Memories of Nym: Excellent depth. The castle is a strong focal point further pushed by the curious and complete range of greyscale, proper light reflecting off its corners. The sky is a wide negative space that is balanced by the heavy foreground: there is some slight overweight, but it is not directly distracting from the overall scene; broken up by almost-halving and the partial foliage on the left. The value shift of the hills leads wonderfully towards the background, and the captured reflection in the lake is delightful, keeping that space from becoming muddy. Well executed and delivered.

War-torn Valley: A wonderful strong light to create contrast in a highly activated space, the title “War-torn” is quite fitting. There is a considerable amount of information all about the space; what is distinguishable and has some figurative shape in the foreground becomes pieced apart and broken towards the background. This is sellable, considering the title (good!!). The sky is smooth to offset the jagged mountain range; the subtle facets of stars are a gentle touch to notice at a second glance. I would say consider an area of rest outside the bare plateau host of a dragon’s corpse, but bearing in mind the atmosphere and mood you’re potentially looking for, its appropriate.

Autumnal Rift: Excellent linear flow, the eyes travel throughout the space; it creates forced depth. Baelsar’s Wall is an ideal horizontal anchor to lead us towards the focal element of the scarred mountain, which is pleasantly highlighted by a more negative sky, the illusion of a glow adds contrast. The neighboring hills and riverbed are distracting enough to pull the eyes back towards the forefront and delve into the details therein. Superb textures and divided elements to maintain diversity and interest, the scene becomes enjoyable to find various tidbits of information. Exceptional find.

Poems Written Upon the Sky: Good value tone and transition, the present shadows are clean and distinguished; the pops of light within the grass and cobblestones is an inquisitive and charming touch to the foreground. Compositionally, the road leads off the space: while the mountain is a powerful accent, the pull of that linear path makes it hard for a viewer to deviate. Some areas of the mountain share the same tone as the foreground, a detail to make note of as it can create confusion on the elemental hierarchy you’re looking to arrange. There is a nice play of distance with the framed area underneath the bridge. Consider more depth or strain your perspective to tidy up some rough edges. Overall, the balance captured with the sky and land is captured well.

Judge Ona

Coerthas Valley

I will rise to alpine stature
I will be a mountain
firm and ever a humble beacon
a lofty rising peak
that calls to the brave and strong
urging all yearnings
to look up
to arise
and stop determined storms

“When words become unclear, I shall focus with photographs. When images become inadequate, I shall be content with silence.” -AA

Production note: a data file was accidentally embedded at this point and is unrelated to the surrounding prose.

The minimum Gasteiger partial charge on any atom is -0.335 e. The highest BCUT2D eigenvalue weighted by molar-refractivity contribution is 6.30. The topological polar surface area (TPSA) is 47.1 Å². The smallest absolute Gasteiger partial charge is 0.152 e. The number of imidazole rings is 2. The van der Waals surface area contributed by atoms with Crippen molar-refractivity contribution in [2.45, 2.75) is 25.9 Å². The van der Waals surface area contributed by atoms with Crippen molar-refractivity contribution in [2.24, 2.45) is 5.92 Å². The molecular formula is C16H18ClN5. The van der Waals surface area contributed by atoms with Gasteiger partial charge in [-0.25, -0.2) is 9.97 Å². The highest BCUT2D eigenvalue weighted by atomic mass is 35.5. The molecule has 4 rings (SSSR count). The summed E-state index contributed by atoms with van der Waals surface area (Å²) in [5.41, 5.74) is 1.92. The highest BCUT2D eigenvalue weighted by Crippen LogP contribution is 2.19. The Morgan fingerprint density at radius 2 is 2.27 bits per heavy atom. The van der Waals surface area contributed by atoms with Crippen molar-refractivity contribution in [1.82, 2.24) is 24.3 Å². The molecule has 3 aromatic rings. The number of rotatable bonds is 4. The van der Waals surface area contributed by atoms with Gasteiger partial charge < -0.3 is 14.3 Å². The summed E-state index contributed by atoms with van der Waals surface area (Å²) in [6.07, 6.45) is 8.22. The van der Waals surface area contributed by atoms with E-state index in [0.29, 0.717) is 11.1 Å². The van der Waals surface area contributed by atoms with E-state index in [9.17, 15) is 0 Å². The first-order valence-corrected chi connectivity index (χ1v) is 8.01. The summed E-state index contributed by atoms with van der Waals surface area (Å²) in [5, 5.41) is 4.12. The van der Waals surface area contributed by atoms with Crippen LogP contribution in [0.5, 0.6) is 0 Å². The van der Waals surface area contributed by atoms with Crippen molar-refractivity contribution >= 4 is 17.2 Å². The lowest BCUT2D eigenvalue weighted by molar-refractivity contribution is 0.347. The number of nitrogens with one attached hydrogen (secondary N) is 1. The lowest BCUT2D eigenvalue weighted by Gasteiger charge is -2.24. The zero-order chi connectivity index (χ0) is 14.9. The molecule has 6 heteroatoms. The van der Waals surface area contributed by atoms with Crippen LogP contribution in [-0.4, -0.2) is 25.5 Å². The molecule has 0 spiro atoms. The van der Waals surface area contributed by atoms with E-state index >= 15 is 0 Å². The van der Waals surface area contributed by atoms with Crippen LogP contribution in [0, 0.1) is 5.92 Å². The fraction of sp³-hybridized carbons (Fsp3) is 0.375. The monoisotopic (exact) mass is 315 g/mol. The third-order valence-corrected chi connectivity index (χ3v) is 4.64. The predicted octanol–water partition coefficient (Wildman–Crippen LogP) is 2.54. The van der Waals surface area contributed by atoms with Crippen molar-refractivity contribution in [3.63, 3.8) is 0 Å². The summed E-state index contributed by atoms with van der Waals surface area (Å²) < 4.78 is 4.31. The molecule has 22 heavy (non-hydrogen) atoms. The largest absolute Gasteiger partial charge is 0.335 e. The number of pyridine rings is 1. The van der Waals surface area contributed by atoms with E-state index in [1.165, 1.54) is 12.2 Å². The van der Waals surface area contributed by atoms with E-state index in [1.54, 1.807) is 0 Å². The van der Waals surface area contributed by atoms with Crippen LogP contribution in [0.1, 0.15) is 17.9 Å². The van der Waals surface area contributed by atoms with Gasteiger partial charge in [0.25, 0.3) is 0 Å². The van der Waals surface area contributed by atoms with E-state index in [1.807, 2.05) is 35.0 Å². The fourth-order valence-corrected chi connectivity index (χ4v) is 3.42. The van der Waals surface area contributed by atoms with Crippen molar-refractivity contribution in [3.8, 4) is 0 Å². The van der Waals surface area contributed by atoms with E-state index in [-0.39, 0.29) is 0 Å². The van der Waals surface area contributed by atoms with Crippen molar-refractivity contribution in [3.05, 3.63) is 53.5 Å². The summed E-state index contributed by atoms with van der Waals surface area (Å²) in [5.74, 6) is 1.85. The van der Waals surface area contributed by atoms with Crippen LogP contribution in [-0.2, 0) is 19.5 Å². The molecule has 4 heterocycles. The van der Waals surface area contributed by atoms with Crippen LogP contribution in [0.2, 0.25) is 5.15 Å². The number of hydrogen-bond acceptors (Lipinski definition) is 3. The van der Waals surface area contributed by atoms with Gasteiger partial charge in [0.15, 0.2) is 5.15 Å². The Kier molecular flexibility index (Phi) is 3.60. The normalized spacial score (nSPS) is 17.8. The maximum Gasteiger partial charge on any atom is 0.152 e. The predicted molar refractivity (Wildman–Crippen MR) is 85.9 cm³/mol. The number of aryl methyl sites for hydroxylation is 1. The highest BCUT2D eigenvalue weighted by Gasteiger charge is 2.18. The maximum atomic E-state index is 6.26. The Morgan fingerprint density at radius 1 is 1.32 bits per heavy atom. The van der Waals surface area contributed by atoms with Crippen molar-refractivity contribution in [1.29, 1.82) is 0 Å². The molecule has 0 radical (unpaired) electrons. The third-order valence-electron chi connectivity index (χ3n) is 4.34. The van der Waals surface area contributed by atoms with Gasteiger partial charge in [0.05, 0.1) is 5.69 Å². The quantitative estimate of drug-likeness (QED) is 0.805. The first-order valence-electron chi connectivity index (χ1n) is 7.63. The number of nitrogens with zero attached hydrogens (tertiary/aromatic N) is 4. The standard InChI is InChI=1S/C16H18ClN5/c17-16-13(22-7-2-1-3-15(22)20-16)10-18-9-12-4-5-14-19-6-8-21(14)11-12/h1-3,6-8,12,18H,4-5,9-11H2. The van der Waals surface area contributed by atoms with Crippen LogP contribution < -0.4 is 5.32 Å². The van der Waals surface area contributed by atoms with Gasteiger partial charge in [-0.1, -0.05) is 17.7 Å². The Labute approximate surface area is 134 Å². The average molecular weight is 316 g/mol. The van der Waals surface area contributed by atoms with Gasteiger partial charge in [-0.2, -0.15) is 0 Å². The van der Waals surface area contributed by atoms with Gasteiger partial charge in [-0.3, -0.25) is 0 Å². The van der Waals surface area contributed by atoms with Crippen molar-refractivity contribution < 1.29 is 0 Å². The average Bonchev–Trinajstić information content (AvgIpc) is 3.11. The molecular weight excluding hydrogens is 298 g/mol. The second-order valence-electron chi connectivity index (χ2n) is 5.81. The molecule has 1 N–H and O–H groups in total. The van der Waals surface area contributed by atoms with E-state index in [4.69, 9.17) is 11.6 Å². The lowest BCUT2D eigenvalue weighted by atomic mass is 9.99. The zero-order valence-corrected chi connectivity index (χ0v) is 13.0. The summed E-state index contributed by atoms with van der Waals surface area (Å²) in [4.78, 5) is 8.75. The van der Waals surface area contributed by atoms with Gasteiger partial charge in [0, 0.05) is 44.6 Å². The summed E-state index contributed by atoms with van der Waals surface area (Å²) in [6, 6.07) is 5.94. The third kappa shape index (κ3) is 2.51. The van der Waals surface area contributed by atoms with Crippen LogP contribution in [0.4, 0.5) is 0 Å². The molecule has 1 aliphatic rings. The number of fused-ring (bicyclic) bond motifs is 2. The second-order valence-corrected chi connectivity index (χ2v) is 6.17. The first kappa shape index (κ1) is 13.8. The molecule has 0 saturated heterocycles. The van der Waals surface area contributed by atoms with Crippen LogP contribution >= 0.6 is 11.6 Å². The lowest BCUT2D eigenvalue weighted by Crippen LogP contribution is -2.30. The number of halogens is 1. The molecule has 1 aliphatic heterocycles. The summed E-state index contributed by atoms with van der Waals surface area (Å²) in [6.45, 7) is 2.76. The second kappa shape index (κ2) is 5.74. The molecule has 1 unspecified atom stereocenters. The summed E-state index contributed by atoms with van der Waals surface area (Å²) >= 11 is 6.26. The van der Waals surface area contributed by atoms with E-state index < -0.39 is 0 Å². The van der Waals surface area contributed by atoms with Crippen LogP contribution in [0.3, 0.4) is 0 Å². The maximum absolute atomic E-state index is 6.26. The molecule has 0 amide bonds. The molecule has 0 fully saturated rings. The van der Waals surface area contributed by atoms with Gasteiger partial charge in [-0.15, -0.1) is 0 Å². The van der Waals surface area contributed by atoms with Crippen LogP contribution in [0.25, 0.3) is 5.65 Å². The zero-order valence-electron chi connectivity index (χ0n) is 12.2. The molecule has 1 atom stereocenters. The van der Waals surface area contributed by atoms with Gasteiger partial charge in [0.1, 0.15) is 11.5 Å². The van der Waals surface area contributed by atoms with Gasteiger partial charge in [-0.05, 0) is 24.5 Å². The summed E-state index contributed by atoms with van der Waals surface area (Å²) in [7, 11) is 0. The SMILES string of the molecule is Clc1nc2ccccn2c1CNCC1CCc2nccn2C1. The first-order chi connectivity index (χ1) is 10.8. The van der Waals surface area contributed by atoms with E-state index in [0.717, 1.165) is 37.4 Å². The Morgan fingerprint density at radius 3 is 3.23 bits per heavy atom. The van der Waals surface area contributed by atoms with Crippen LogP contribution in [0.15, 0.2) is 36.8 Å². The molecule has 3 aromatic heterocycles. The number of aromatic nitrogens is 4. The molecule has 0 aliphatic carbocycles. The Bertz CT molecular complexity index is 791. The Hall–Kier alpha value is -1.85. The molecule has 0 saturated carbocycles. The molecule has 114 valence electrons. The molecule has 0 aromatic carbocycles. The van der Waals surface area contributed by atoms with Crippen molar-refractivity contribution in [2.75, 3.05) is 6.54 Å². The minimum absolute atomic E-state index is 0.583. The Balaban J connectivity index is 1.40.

Bravo! This image is beautiful and absolutely captures the feel of Amsel Adams. His image resounded with a crisp focus and depth and a feel to them that captured this essence of something more. Amsel’s use of black and white, instead of color highlighted the ability to see more of an image, by removing the distractions that come with color and its balance. What you have done here, is just that. The image is sharp in the foreground, highlighting the tree limbs, the little stream meandering through, the details and cervices of the rocks, and blends into the foreground of this immense mountain range and crisp clear clouds. I love how the foreground is darker shades of black and grey, and the background is lighter and creates a sense of the unknown. This shot is well composed and I am here for it!

Spiked Ranges

The whole world on the horizon, like a painting in an old man’s home.
The river down below, trickling and meandering to its long-awaited destination.

The negative is comparable to the composer’s score and the print to its performance. Each performance differs in subtle ways.” – AA

I really appreciate this image for the simple focus onto the mountains, ensuring that the viewer understands what the theme is. The shadows being cast on the spires on the left are really striking and provide depth.

Unfortunately, the shadows seem to end with those spires and that part of the image. The farthest mountain ridge blends into the second mountain and if not for the sharper focus on the second ridge, the two would be undiscernible. When shooting in black and white, it is important to create strong highlights and contrasts to provide that dimension.

I do, however, like the balance between the sky with those beautiful clouds, and the mountains below. This image being split equally only serves to assist the viewer in the balance of the image. The focus on the first spire is also incredible.

The Bridge

This mountain and me are one
It know I mean it no harm
It allows me to live here in peace

“A true photograph need not be explained, nor can it be contained in words.” – AA